A lot of people will bleed a little bit under the new tax law just passed in Washington. A few people -- most of them wealthy -- will bleed a lot. Among the changes affecting your tax returns and your tax planning:

* Medical deductions. They'll be much smaller for the 31 percent of people who itemize deductions. "In many cases," according to the tax experts at Prentice Hall, "the new law wipes out the deduction for all but those taxpayers incurring costs for extraordinary or catastrophic illnesses not covered by adequate medical insurance."

Beginning next year, you may write off only those unreimbursed medical expenses that exceed 5 percent of your adjusted gross income. This year, by contrast, you can deduct all such expenses that exceed 3 percent.

If you're in a position to pick a date for elective surgery, and the bill won't be fully covered by hospital insurance, try to fit your operation into 1982 -- and pay for it -- so that a larger portion of the medical bill will be deductible. Also, try to accelerate other medical expenses into the current year -- for example, physical exams, eye checkups, visits to the dentist and purchases dictated by medical necessity, like an in-home stair elevator. Next year, you'll pay more in real dollars for all your uninsured medical bills.

You'll also lose your right to deduct an extra $150, to help offset the cost of medical insurance. Starting in 1983, insurance premiums will be lumped together with all your other medical expenses, instead of having a separate deduction all their own.

Starting in 1984, the cost of drugs will also be lumped in with other medical expenses. (Right now, money spent on drugs is deductible only to the extent that it exceeds one percent of your income.) But you'll lose your current right to deduct the cost of certain nonprescription drugs. For medical-expense purposes, starting in 1984 the IRS will accept deductions only for prescription drugs and insulin.

* Casualty deductions. For many years, you have been able to tax-deduct each uninsured loss from casualty or theft, to the extent it exceeded $100. This tax subsidy for uninsured losses led many people to reduce the size of their homeowner's and auto-insurance policies. It has been more economical to let Uncle Sam share small losses than to cover them with insurance.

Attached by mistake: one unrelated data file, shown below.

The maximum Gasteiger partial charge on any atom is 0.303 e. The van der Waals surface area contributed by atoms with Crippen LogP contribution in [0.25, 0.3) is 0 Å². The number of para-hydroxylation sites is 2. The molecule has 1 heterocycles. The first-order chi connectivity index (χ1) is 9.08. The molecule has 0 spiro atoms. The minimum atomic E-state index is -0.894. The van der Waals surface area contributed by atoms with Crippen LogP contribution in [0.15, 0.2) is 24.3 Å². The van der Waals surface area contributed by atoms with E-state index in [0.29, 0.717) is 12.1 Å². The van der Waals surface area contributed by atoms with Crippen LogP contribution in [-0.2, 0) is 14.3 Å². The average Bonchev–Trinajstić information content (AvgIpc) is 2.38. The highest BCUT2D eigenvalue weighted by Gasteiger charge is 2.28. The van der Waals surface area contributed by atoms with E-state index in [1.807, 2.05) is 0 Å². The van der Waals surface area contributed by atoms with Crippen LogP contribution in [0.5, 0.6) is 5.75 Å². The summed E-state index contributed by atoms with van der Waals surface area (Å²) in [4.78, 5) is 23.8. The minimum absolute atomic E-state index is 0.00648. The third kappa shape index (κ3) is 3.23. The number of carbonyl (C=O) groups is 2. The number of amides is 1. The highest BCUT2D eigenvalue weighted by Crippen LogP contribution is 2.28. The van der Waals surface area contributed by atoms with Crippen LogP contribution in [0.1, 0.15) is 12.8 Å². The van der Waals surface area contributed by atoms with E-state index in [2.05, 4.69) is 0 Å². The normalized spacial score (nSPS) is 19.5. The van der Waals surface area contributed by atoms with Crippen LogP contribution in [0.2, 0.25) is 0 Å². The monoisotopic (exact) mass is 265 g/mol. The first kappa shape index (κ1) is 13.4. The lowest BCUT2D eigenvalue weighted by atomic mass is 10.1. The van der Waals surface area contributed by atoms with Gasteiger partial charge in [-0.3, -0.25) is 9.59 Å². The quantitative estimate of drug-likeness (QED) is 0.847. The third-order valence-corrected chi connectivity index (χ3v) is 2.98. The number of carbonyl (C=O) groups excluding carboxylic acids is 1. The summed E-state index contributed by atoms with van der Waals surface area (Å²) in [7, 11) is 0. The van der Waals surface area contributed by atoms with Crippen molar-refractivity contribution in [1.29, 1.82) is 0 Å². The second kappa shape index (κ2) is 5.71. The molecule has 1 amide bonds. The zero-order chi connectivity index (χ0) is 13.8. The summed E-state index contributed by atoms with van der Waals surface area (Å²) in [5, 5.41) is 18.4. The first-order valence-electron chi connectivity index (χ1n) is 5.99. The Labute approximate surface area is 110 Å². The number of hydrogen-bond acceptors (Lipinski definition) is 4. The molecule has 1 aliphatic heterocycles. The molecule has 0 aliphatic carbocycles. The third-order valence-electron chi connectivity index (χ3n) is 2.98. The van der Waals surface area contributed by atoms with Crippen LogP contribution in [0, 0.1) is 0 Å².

Starting next year, you'll find it hard to qualify for this deduction. Casualty and theft losses will be deductible only if they exceed $100 plus 10 percent of your adjusted gross income. On a $30,000 income, for example, you'll be able to write off only those losses exceeding $3,100.

This radical change might prompt you to reconsider the size of your present auto and homeowner's coverage. You might want a larger policy, now that the government is no longer subsidizing your uninsured losses.

* Unemployment compensation. If you have been out of work and collecting unemployment benefits, your 1982 tax bill may be larger than you expected. Congress backdated a tax increase on excess unemployment pay to cover all of 1982.

Effective last Jan. 1, a single taxpayer will owe income taxes on unemployment compensation if his or her total income tops $12,000 (down from $20,000 under previous law). A married person filing jointly will be taxed if total income exceeds $18,000 (down from $25,000).

* Excise taxes. Starting next year, the tax on local and long-distance telephone calls rises to 3 percent, from one percent today. The tax on cigarettes doubles to as much as 16 cents on regular sizes and 33.6 cents on king sizes. Starting this month, airline ticket taxes went to 8 percent from 5 percent. Each person flying abroad will be hit for an additional $3.

* Expanded alternative minimum tax. Any tax whose name contains three multisyllabic adjectives deserves no space in a family newspaper. It's enough to say that the EAMT raises taxes on people who minimize their taxes by making maximum use of the many deductions permitted by law. In effect, they're punished for using legal means to wipe out large amounts of taxes. Part of their punishment is having to listen to their accountants' explanations of exactly how the expanded alternative minimum tax is going to work.